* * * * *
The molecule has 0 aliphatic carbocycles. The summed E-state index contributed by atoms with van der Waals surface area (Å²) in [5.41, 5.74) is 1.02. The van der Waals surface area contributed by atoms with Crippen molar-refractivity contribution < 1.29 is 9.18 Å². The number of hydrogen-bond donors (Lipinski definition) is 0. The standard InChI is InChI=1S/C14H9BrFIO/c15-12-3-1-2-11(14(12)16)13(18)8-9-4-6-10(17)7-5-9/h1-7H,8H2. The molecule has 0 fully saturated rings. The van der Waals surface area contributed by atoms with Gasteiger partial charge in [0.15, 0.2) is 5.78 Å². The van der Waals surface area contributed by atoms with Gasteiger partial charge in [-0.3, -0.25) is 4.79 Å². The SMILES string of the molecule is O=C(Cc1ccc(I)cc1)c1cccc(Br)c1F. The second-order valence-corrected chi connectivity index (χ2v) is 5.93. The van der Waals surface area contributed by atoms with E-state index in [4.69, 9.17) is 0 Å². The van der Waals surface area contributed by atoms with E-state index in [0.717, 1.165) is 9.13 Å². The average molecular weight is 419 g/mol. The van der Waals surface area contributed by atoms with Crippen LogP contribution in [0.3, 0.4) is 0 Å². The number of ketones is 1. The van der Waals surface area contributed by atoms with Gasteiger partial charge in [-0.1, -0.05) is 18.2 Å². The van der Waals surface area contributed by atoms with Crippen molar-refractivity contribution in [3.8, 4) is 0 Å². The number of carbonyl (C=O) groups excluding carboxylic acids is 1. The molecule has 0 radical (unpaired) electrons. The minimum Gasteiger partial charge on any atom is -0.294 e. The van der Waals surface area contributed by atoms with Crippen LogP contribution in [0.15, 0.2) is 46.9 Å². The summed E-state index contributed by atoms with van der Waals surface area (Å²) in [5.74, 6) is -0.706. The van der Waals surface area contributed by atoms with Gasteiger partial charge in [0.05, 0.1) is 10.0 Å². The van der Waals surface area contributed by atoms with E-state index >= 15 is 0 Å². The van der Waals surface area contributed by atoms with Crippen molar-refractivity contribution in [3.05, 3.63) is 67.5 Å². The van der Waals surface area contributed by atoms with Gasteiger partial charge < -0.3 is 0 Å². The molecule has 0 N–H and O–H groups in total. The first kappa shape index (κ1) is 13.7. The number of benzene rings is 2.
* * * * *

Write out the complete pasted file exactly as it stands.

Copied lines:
The molecule has 0 aliphatic carbocycles. The summed E-state index contributed by atoms with van der Waals surface area (Å²) in [5.41, 5.74) is 1.02. The van der Waals surface area contributed by atoms with Crippen molar-refractivity contribution < 1.29 is 9.18 Å². The number of hydrogen-bond donors (Lipinski definition) is 0. The standard InChI is InChI=1S/C14H9BrFIO/c15-12-3-1-2-11(14(12)16)13(18)8-9-4-6-10(17)7-5-9/h1-7H,8H2. The molecule has 0 fully saturated rings. The van der Waals surface area contributed by atoms with Gasteiger partial charge in [0.15, 0.2) is 5.78 Å². The van der Waals surface area contributed by atoms with Gasteiger partial charge in [-0.3, -0.25) is 4.79 Å². The SMILES string of the molecule is O=C(Cc1ccc(I)cc1)c1cccc(Br)c1F. The second-order valence-corrected chi connectivity index (χ2v) is 5.93. The van der Waals surface area contributed by atoms with E-state index in [4.69, 9.17) is 0 Å². The van der Waals surface area contributed by atoms with E-state index in [0.717, 1.165) is 9.13 Å². The average molecular weight is 419 g/mol. The van der Waals surface area contributed by atoms with Crippen LogP contribution in [0.3, 0.4) is 0 Å². The number of ketones is 1. The van der Waals surface area contributed by atoms with Gasteiger partial charge in [-0.1, -0.05) is 18.2 Å². The van der Waals surface area contributed by atoms with Crippen molar-refractivity contribution in [3.8, 4) is 0 Å². The number of carbonyl (C=O) groups excluding carboxylic acids is 1. The molecule has 0 radical (unpaired) electrons. The minimum Gasteiger partial charge on any atom is -0.294 e. The van der Waals surface area contributed by atoms with Crippen LogP contribution in [0.15, 0.2) is 46.9 Å². The summed E-state index contributed by atoms with van der Waals surface area (Å²) in [5.74, 6) is -0.706. The van der Waals surface area contributed by atoms with Gasteiger partial charge in [0.05, 0.1) is 10.0 Å². The van der Waals surface area contributed by atoms with E-state index >= 15 is 0 Å². The van der Waals surface area contributed by atoms with Crippen molar-refractivity contribution in [3.05, 3.63) is 67.5 Å². The van der Waals surface area contributed by atoms with Gasteiger partial charge < -0.3 is 0 Å². The molecule has 0 N–H and O–H groups in total. The first kappa shape index (κ1) is 13.7. The number of benzene rings is 2.